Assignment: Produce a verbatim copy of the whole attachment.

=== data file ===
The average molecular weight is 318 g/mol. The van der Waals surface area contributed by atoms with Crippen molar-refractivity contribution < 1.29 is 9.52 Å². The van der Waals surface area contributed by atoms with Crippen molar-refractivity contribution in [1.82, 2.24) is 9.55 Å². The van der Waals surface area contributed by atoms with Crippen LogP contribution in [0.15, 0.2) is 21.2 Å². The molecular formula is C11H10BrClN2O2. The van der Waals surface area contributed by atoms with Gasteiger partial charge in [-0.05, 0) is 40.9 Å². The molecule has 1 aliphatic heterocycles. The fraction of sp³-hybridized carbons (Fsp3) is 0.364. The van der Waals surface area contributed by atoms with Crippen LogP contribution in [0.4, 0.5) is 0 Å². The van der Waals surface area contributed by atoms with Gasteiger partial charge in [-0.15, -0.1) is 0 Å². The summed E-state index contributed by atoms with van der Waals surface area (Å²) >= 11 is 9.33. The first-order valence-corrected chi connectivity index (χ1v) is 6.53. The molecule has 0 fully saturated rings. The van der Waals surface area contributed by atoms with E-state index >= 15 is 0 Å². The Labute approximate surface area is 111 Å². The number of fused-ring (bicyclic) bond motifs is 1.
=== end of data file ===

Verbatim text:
The average molecular weight is 318 g/mol. The van der Waals surface area contributed by atoms with Crippen molar-refractivity contribution < 1.29 is 9.52 Å². The van der Waals surface area contributed by atoms with Crippen molar-refractivity contribution in [1.82, 2.24) is 9.55 Å². The van der Waals surface area contributed by atoms with Crippen LogP contribution in [0.15, 0.2) is 21.2 Å². The molecular formula is C11H10BrClN2O2. The van der Waals surface area contributed by atoms with Gasteiger partial charge in [-0.05, 0) is 40.9 Å². The molecule has 1 aliphatic heterocycles. The fraction of sp³-hybridized carbons (Fsp3) is 0.364. The van der Waals surface area contributed by atoms with Crippen LogP contribution in [0.4, 0.5) is 0 Å². The van der Waals surface area contributed by atoms with Gasteiger partial charge in [-0.15, -0.1) is 0 Å². The summed E-state index contributed by atoms with van der Waals surface area (Å²) >= 11 is 9.33. The first-order valence-corrected chi connectivity index (χ1v) is 6.53. The molecule has 0 fully saturated rings. The van der Waals surface area contributed by atoms with E-state index >= 15 is 0 Å². The Labute approximate surface area is 111 Å². The number of fused-ring (bicyclic) bond motifs is 1.